Emory Report
April 20, 2009
Volume 61, Number 28


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April 20
, 2009
A first for Georgia at Emory

By Vincent Dollard

When Kristin Moss learned that Emory’s Winship Cancer Institute had earned the coveted National Cancer Institute Cancer Center Designation, she was not surprised.

Moss, who undertook a full range of therapies at Winship, including participation in a clinical trial, says that cancer is such a devastating diagnosis, the warmth and personal touch she experienced there are as much a part of what makes a great cancer center as the groundbreaking science and clinical trials.

“They deserve the designation,” says Moss, a breast cancer survivor. “From Dr. Sheryl Gabram, my surgeon, to Marilyn Cook who greets me at the front desk, Winship provides advanced therapies in a caring environment.

I would travel across the country to come to Winship.”

Emory Winship is the first and only medical facility in Georgia and just the 65th cancer center in the country to earn this distinction. As an NCI-designated center, Winship will receive $4,285,191 in grant funding over the next three years to grow scientific research infrastructure. The NCI will then review the designation for a five-year renewal.

“This designation is a tremendous honor and a reflection of the hard work and dedication that is exhibited by faculty and staff throughout the Emory system,” says Brian Leyland-Jones, executive director of Winship and associate vice president for health affairs for the Woodruff Health Sciences Center. “The designation enables us to continue to develop research initiatives that will result in new therapies for patients throughout Georgia and beyond.”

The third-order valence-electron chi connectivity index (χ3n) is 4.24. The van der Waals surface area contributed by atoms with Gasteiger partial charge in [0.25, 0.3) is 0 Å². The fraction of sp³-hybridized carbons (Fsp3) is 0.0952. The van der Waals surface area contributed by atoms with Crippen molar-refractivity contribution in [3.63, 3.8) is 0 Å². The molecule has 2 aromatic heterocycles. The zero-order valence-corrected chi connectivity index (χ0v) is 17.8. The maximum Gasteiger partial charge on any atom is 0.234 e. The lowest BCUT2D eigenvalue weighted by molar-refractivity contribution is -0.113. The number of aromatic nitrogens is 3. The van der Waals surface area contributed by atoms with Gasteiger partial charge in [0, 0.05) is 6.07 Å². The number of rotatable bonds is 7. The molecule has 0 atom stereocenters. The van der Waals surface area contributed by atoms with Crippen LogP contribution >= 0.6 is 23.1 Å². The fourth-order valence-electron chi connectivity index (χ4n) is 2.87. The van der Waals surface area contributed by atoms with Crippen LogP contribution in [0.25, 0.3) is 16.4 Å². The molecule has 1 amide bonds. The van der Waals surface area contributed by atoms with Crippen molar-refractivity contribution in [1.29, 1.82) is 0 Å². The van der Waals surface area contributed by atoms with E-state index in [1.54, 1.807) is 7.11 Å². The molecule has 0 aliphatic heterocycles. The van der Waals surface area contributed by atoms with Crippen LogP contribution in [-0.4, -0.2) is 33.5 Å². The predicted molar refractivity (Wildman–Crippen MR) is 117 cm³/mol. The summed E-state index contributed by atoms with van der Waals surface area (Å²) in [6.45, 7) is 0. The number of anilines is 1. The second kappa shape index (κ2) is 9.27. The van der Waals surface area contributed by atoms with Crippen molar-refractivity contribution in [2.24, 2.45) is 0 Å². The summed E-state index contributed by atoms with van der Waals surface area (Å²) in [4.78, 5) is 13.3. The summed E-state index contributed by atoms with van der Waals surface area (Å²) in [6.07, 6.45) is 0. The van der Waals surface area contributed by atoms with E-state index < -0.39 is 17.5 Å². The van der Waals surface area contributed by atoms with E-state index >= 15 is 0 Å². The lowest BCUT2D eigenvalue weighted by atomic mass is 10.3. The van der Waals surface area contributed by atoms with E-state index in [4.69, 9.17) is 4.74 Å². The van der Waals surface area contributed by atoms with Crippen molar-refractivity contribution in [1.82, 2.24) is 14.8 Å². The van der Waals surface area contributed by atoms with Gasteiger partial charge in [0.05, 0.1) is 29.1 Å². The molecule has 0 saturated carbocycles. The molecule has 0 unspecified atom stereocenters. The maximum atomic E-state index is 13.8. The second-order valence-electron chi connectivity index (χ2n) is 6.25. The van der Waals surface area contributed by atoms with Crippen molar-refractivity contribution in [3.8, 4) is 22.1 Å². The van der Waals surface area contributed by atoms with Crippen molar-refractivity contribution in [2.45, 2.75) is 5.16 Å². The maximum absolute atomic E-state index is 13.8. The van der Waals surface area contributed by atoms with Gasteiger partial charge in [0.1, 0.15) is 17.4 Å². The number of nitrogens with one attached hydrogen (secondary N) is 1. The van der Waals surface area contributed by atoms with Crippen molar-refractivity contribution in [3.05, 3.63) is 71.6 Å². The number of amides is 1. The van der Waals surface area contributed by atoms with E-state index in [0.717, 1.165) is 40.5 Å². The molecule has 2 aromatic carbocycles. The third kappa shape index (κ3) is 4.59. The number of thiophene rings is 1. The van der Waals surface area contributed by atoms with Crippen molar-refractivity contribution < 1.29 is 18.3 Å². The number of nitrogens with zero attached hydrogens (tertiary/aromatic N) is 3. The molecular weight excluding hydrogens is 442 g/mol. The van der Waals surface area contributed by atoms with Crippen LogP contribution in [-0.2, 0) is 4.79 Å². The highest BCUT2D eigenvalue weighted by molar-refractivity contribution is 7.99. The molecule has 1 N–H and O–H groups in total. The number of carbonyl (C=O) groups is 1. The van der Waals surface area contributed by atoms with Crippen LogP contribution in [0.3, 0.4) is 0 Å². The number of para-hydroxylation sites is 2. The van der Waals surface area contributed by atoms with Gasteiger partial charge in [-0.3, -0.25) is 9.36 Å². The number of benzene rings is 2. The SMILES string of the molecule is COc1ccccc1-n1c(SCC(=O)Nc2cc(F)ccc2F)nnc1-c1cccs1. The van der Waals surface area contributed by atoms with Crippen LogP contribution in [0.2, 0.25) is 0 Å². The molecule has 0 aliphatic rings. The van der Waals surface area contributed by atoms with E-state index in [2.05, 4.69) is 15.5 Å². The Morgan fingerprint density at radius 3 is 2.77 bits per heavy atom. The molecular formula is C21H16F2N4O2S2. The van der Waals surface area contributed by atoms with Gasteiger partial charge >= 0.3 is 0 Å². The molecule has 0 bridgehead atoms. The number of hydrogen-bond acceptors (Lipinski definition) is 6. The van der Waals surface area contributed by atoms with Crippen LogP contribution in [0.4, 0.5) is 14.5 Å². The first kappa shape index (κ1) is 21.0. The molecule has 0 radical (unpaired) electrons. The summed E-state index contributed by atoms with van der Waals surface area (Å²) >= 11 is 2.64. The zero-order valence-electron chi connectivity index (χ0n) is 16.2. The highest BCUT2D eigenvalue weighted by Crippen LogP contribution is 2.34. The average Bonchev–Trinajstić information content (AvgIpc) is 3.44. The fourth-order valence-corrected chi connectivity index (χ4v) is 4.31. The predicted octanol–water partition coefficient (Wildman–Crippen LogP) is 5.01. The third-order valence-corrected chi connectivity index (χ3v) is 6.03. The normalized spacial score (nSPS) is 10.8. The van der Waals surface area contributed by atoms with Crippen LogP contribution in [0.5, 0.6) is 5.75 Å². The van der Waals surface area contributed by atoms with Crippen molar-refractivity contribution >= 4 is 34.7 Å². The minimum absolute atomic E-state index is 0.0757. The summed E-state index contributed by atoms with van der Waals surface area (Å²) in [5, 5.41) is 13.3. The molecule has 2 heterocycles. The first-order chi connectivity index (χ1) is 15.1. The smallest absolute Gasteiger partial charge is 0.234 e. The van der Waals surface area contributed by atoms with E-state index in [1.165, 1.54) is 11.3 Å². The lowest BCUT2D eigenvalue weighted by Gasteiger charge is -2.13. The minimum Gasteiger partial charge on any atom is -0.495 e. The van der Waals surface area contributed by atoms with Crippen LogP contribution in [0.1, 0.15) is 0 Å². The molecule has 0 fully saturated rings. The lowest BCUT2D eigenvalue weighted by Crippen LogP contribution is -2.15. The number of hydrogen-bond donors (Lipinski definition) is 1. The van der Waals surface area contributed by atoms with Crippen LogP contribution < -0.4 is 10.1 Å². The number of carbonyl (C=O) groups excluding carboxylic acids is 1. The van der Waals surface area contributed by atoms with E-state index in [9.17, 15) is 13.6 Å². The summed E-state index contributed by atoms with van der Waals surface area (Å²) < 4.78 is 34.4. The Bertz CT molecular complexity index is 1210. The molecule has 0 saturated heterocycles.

According to the NCI, a designated cancer center’s research components are the core of a much larger assembly of cancer activities, including clinical care, support services and education, all of which extend the benefits of research directly to patients, their families, and the general public.

“NCI-designated Cancer Centers are a major source of discovery of the nature of cancer and of the development of more effective approaches to cancer prevention, diagnosis and therapy,” says Leyland-Jones.

Gov. Sonny Perdue came to Emory April 13 to formally announce the NCI designation in front of an overflow crowd comprised of board members, state and county legislators, patients, faculty and staff.
“Winship has served as a model in collaborative research,” says Perdue. “The people here work statewide to address the pressing issues related to treatment, education and access to care for cancer patients.”
While many Winship partners took part in making the announcement regarding the designation, some of the most important conversations have occurred in exam rooms and infusion centers at Winship, Emory University Hospital, Emory University Hospital Midtown, Grady, and the VA.

“Patients are talking about this designation,” says Linda Mpika, a medical assistant in the Department of Hematology and Medical Oncology. “They’re excited about it. I was talking to a patient who told me that it made her feel so good to know we are among the nation’s elite cancer centers and this is where she comes for her care. It makes a difference.”